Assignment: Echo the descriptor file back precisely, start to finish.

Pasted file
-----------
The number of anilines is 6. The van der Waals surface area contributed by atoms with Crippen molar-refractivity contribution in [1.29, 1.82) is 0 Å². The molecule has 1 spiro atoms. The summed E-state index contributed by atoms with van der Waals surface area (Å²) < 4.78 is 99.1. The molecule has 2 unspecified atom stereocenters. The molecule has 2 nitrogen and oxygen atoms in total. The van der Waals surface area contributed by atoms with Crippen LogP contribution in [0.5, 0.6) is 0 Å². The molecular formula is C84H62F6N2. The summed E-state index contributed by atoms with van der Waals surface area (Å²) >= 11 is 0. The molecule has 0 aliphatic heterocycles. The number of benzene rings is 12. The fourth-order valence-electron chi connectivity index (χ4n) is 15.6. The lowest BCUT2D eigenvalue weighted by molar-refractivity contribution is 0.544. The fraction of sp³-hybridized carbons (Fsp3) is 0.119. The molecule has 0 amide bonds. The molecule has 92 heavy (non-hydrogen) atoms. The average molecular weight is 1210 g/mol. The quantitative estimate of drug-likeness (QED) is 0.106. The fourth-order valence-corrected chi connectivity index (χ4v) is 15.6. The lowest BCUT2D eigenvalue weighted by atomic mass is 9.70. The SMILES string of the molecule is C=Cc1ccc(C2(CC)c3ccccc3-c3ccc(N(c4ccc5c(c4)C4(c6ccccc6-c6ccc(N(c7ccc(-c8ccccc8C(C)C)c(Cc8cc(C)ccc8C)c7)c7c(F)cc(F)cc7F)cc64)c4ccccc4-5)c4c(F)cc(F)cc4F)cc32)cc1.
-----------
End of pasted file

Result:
The number of anilines is 6. The van der Waals surface area contributed by atoms with Crippen molar-refractivity contribution in [1.29, 1.82) is 0 Å². The molecule has 1 spiro atoms. The summed E-state index contributed by atoms with van der Waals surface area (Å²) < 4.78 is 99.1. The molecule has 2 unspecified atom stereocenters. The molecule has 2 nitrogen and oxygen atoms in total. The van der Waals surface area contributed by atoms with Crippen LogP contribution in [0.5, 0.6) is 0 Å². The molecular formula is C84H62F6N2. The summed E-state index contributed by atoms with van der Waals surface area (Å²) >= 11 is 0. The molecule has 0 aliphatic heterocycles. The number of benzene rings is 12. The fourth-order valence-electron chi connectivity index (χ4n) is 15.6. The lowest BCUT2D eigenvalue weighted by molar-refractivity contribution is 0.544. The fraction of sp³-hybridized carbons (Fsp3) is 0.119. The molecule has 0 amide bonds. The molecule has 92 heavy (non-hydrogen) atoms. The average molecular weight is 1210 g/mol. The quantitative estimate of drug-likeness (QED) is 0.106. The fourth-order valence-corrected chi connectivity index (χ4v) is 15.6. The lowest BCUT2D eigenvalue weighted by atomic mass is 9.70. The SMILES string of the molecule is C=Cc1ccc(C2(CC)c3ccccc3-c3ccc(N(c4ccc5c(c4)C4(c6ccccc6-c6ccc(N(c7ccc(-c8ccccc8C(C)C)c(Cc8cc(C)ccc8C)c7)c7c(F)cc(F)cc7F)cc64)c4ccccc4-5)c4c(F)cc(F)cc4F)cc32)cc1.